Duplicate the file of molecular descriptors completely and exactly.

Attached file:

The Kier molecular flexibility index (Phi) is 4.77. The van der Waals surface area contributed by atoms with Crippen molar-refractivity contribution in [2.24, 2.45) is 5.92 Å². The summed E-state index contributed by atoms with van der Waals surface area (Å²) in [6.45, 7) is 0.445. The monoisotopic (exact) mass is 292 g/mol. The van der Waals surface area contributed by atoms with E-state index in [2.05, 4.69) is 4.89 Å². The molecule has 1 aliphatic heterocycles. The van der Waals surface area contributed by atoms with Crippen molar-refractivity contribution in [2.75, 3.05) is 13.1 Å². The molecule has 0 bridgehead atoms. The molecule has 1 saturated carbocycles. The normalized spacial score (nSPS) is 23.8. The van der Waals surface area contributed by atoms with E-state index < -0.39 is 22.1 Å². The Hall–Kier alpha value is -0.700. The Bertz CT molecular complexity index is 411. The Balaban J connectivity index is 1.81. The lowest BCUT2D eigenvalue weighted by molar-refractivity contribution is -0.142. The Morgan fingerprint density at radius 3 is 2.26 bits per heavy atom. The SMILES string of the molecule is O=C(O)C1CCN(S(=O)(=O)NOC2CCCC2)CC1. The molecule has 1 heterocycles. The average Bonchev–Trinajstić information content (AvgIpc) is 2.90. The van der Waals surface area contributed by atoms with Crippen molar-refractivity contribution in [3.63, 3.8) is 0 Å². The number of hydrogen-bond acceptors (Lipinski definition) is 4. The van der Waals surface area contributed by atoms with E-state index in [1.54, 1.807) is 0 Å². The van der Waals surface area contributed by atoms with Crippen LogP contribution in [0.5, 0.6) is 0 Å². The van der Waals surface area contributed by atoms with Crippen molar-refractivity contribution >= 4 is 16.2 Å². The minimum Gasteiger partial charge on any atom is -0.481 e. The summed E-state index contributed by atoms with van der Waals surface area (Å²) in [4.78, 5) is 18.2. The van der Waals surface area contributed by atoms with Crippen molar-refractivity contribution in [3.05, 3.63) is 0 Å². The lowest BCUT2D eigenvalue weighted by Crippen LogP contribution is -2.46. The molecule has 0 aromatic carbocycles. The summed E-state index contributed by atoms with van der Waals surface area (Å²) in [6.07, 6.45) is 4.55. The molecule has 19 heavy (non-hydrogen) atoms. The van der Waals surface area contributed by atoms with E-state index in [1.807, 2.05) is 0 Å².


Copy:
The Kier molecular flexibility index (Phi) is 4.77. The van der Waals surface area contributed by atoms with Crippen molar-refractivity contribution in [2.24, 2.45) is 5.92 Å². The summed E-state index contributed by atoms with van der Waals surface area (Å²) in [6.45, 7) is 0.445. The monoisotopic (exact) mass is 292 g/mol. The van der Waals surface area contributed by atoms with E-state index in [2.05, 4.69) is 4.89 Å². The molecule has 1 aliphatic heterocycles. The van der Waals surface area contributed by atoms with Crippen molar-refractivity contribution in [2.75, 3.05) is 13.1 Å². The molecule has 0 bridgehead atoms. The molecule has 1 saturated carbocycles. The normalized spacial score (nSPS) is 23.8. The van der Waals surface area contributed by atoms with E-state index < -0.39 is 22.1 Å². The Hall–Kier alpha value is -0.700. The Bertz CT molecular complexity index is 411. The Balaban J connectivity index is 1.81. The lowest BCUT2D eigenvalue weighted by molar-refractivity contribution is -0.142. The Morgan fingerprint density at radius 3 is 2.26 bits per heavy atom. The SMILES string of the molecule is O=C(O)C1CCN(S(=O)(=O)NOC2CCCC2)CC1. The molecule has 1 heterocycles. The average Bonchev–Trinajstić information content (AvgIpc) is 2.90. The van der Waals surface area contributed by atoms with Crippen molar-refractivity contribution in [3.63, 3.8) is 0 Å². The number of hydrogen-bond acceptors (Lipinski definition) is 4. The van der Waals surface area contributed by atoms with E-state index in [1.54, 1.807) is 0 Å². The van der Waals surface area contributed by atoms with Crippen LogP contribution in [0.5, 0.6) is 0 Å². The van der Waals surface area contributed by atoms with Crippen molar-refractivity contribution >= 4 is 16.2 Å². The minimum Gasteiger partial charge on any atom is -0.481 e. The summed E-state index contributed by atoms with van der Waals surface area (Å²) in [4.78, 5) is 18.2. The van der Waals surface area contributed by atoms with Crippen molar-refractivity contribution in [3.05, 3.63) is 0 Å². The lowest BCUT2D eigenvalue weighted by Crippen LogP contribution is -2.46. The molecule has 0 aromatic carbocycles. The summed E-state index contributed by atoms with van der Waals surface area (Å²) in [6.07, 6.45) is 4.55. The molecule has 19 heavy (non-hydrogen) atoms. The van der Waals surface area contributed by atoms with E-state index in [1.807, 2.05) is 0 Å².